“The stories are always similar — that there’s a sense of another being, a presence very vividly,” Geiger said. “There is never any fear or panic when this being appears. There is just a sense of calm, peace and a sense of benevolence, a sense that there’s something good there, something that will help them.”

There have been numerous reports of this vivid presence.

Stephanie Schwabe, 54, of Charleston, S.C., was cave diving for a research project in the Bahamas when she lost her safety line.

“I suddenly realized I was in trouble,” she said. “My heart rate, I could hear it bouncing in my eyes, and I just kind of sat down on the [cave] floor and cried.”

Schwabe’s husband and diving partner, Rob Palmer, had died in a diving accident in the Red Sea only weeks before. Now, alone, she was facing her own dark death.

“Suddenly, the whole cave brightened up,” she said.

Schwabe said that into that watery world floated the words of her late husband: “Believe you can, believe you can’t; either way, you are right.”

“And then I calmed down and then I suddenly looked around and I saw what I thought was a white thread,” she said. “It was kind of like he was there for me, in a way — in an emotional way.”

So what was going on there? Geiger said he doesn’t think people like Schwabe are having hallucinations, but instead are experiencing a “very concrete survival mechanism” that is part of human heritage. In a life- threatening crisis, Geiger believes, our minds experience both the terror of the moment and the peace of perspective.

“The brain is able to sort of stand back from that, and sort of rise above that and rationally help this person get through that,” he said. “The guardian angel is us.”

Angles MiraclesIn extreme cases, our subconscious companion appears to take the form of a physical or spiritual entity.

Rose Benvenuto, 71, of Poughquag, N.Y., said she saw hers at the scene of a terrible car wreck.

“Only my guardian angel could have saved me from such an accident,” she said.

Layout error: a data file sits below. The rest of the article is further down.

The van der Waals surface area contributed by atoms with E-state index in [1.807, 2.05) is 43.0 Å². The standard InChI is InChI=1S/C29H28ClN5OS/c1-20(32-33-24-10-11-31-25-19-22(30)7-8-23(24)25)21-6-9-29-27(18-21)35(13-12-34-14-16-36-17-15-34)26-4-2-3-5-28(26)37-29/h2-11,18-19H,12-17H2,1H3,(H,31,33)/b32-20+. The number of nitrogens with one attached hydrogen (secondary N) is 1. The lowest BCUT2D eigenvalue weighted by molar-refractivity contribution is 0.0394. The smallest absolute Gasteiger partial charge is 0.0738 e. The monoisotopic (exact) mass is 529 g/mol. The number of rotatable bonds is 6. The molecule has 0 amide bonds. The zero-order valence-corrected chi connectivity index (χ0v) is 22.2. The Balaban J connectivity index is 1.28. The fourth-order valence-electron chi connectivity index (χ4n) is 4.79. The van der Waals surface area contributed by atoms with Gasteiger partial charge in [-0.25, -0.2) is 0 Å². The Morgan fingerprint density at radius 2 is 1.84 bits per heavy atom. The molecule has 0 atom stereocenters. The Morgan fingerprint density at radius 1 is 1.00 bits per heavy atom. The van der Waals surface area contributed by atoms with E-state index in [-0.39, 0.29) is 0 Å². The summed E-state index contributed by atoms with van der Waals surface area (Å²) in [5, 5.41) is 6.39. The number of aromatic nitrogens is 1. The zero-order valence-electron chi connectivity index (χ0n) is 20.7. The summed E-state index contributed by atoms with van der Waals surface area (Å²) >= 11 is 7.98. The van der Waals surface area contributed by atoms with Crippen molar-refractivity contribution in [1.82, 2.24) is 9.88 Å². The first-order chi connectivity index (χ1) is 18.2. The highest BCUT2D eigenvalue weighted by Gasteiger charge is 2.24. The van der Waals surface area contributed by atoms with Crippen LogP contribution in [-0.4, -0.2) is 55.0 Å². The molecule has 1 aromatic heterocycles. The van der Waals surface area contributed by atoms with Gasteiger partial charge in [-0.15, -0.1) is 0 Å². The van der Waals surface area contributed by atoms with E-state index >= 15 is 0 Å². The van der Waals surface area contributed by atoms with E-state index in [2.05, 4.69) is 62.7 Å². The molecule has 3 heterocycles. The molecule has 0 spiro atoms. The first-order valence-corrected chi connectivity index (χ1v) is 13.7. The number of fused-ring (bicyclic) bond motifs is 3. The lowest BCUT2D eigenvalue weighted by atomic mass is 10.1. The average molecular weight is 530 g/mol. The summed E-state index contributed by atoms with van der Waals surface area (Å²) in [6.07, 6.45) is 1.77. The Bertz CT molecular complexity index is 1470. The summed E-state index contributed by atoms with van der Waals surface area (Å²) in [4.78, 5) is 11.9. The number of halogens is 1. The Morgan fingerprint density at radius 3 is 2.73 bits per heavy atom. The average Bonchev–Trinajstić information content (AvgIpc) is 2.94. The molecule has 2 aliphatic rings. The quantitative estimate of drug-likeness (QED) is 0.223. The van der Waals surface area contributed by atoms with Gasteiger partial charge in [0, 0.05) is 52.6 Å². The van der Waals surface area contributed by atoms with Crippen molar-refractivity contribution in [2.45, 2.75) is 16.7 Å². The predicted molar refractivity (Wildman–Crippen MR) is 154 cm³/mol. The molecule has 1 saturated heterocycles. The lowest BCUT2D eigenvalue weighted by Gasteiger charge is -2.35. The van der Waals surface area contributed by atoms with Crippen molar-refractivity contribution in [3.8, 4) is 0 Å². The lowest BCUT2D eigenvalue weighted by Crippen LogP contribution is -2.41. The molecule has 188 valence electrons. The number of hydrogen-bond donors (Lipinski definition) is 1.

She believes that the proof lies in a photograph, seen by millions on the Internet, that she said shows the guardian angel who helped her escape from a near-fatal car accident. But Geiger disagreed.

“When I see a picture like that, I’m skeptical,” he said. “I really think the basis of this is neurological. … I do think this is something our brain is creating.”

Yet voices, he said, like the one Schwabe said she heard, seem to be almost commonplace.

“They will always say they heard a voice,” Geiger said. “I’ll say, ‘Was it audible? Would other people have heard it?’ [They’ll say,] ‘No, no, but I heard a voice,’ so there is a communication that’s happening inside them.”

Sometimes, the communication isn’t with sound but with images.

A few weeks ago, Marty Hodges, 46, of Kalamazoo, Mich., took his two teenage boys skiing in Colorado. The wide-open spaces seemed perfect for a man who suffers from extreme claustrophobia, but then an avalanche happened.

“When I was hit by the snow and I was immediately turned inside out in this complete blackness, I was sure I was going to die,” Hodges said.

“It’s really fast,” added his son, Jordan. “I saw it just coming towards me and I couldn’t do anything and, finally, my goggles ripped off. Then I had snow coming down my throat and I couldn’t breathe for 15 seconds.”

But instead of being paralyzed by his claustrophobia, Marty’s mind delivered an even more chilling vision and a reason to fight his way free.

“I could see myself literally at Denver International Airport, out on the tarmac, watching my son, watching him going in an old-fashioned pine box being slid into the back of a 757,” he said. “I could see it very clearly.

Driven by the haunting image, Hodges battled through the snow and was able to search for and then reunite with his sons.

In the end, all of these cases remind us that it can be a very rough universe out there. To survive it, a little help from our guardian angels just might be essential.

“Humans are very resilient creatures,” Geiger said. “I think that the basis of that resilience, in part, is this capacity, this sense that we are not alone.”

From ABC News